|کد مقاله||کد نشریه||سال انتشار||مقاله انگلیسی||ترجمه فارسی||نسخه تمام متن|
|329635||543569||2016||6 صفحه PDF||سفارش دهید||دانلود رایگان|
• Integrated cognitive behavioral intervention for alcohol dependent men is examined.
• At 3 months, the ICBI significantly decreased partner violence as per spouse reports.
• At 3 months, the ICBI significantly improved mental health status of their spouses.
Background and aimAlcohol abuse has been associated with intimate partner violence (IPV). The current study examined the effectiveness of an integrated cognitive–behavioral intervention (ICBI) in reducing intimate partner violence (IPV) perpetration among alcohol dependent men, and improving mental health outcomes among their wives and children.MethodsOne hundred seventy-seven alcohol dependent male inpatients who screened positive for IPV perpetration in the last 6 months were randomly assigned to receive ICBI which addressed both the alcohol use and IPV (n = 88), or TAU (TAU: treatment as usual) (n = 89). The ICBI sessions were attended by the patients alone. All patients and their spouses were followed up over 3 months following discharge from the treatment centre.ResultsCompared to TAU participants in the ICBI group reported significantly lower IPV perpetration, and their wives scored significantly lower on depression, anxiety, and stress levels at 3-month follow up. Alcohol consumption in the men and emotional and behavioral problems in their children were not significantly different between the groups, from baseline to follow up.ConclusionsFindings demonstrate the feasibility and effectiveness of an ICBI which addressed both the IPV and alcohol use in a coordinated manner in a vulnerable sample.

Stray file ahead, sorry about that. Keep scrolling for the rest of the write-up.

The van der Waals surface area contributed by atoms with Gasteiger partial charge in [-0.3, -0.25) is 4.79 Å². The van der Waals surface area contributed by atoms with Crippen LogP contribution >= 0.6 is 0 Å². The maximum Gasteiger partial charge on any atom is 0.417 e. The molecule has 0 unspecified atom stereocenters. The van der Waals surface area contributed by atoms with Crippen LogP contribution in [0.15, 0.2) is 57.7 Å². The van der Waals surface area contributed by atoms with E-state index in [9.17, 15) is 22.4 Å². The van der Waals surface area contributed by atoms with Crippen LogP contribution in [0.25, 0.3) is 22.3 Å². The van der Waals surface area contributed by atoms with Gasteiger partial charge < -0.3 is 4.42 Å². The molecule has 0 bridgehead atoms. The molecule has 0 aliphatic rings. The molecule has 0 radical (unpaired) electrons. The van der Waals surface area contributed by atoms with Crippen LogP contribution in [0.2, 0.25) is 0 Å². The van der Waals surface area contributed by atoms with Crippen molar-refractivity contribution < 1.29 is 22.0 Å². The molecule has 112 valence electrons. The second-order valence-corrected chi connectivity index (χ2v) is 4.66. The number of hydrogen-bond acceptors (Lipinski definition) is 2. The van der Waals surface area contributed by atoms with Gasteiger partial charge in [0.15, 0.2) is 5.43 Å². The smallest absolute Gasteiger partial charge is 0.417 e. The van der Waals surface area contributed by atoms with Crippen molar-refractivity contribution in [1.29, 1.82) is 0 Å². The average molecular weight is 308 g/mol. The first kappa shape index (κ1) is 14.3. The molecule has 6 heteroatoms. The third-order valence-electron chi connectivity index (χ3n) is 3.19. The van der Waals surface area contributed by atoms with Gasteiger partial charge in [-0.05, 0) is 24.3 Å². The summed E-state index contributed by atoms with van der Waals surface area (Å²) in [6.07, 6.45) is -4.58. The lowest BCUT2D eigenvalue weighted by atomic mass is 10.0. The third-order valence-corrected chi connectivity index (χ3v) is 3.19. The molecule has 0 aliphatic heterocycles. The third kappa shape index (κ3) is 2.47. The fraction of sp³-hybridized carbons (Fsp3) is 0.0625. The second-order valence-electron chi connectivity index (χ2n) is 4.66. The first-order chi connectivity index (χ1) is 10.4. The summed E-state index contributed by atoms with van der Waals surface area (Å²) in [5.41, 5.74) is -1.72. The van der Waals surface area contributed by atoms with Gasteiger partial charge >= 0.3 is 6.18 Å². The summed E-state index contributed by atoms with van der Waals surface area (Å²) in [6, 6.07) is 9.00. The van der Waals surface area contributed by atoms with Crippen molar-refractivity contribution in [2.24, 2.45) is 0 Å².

Journal: Journal of Substance Abuse Treatment - Volume 64, May 2016, Pages 29–34